Criminal conduct is not a top cause of security clearance denial. But it is a top cause for security clearance applicants to lie or withhold information on their SF-86, with fears that college arrest will preclude them from holding a security clearance when the reality is far from it. Many of the ‘lies’ come as the result of a lot of internal justifications for why the applicant didn’t need to list the arrest – they were placed into a police vehicle, but didn’t realize they were ‘arrested.’ The incident happened when they were a minor, so they didn’t think it needed to be reported. Or they were involved in an incident overseas or on an OCONUS military installation, so they didn’t think it needed to be reported.

In all of these cases, the withholding of information is worse than being forthcoming about your criminal past.

The issue of expunged or sealed records makes it even more complicated, and new legislation expected to be signed into law in the state of Virginia may cause even more security clearance holders and national security workers to try to avoid listing prior arrests in their applications with the government. Earlier this month Virginia lawmakers voted on legislation that had long been stalled in the state, and that would automatically seal the records for nine misdemeanor charges after seven years had passed, if the person wasn’t convicted of any other crimes. In addition to the automatic sealing of records, the legislation would also allow criminals to petition the court to have other records sealed or expunged. While yet to be signed, the legislation has been pointed to as a means of ensuring criminals aren’t punished in housing or employment decisions due to arrests from years prior.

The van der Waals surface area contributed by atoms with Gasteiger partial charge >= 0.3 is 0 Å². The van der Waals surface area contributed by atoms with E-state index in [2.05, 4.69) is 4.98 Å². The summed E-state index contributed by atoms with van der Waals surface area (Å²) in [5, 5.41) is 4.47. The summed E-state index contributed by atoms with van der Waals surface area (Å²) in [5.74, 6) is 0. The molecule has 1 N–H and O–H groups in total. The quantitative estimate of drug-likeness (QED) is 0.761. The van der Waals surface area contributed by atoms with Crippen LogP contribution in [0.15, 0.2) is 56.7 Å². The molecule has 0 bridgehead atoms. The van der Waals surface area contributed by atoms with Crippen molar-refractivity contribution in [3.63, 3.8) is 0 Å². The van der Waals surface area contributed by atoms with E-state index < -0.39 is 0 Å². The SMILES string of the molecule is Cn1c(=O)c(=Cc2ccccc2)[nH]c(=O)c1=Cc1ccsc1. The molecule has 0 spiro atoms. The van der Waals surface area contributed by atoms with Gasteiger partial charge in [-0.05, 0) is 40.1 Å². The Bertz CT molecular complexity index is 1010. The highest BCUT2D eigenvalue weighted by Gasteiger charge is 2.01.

It’s worth noting that even the legislation includes exceptions for national security employment. But it’s a reminder that for any individual with criminal conduct issues in their past, expungements and sealed records don’t mean the incidents don’t have to be listed.

In filling out the SF-86, it’s worth noting that the criminal conduct questions typically state, ‘ever’ – and ever means ever – it doesn’t mean, if it happened but the record doesn’t exist. In addition, it’s worth noting that the government can and generally does find out about incidents even if they were sealed or expunged – many local law enforcement agencies will not file the paperwork to remove the record from your FBI rap sheet.

The good news for security clearance applicants and national security workers is that the same issues that could be expunged or sealed are generally non-issues for a security clearance determination.

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Lindy Kyzer is the director of content at Have a conference, tip, or story idea to share? Email Interested in writing for Learn more here.. @LindyKyzer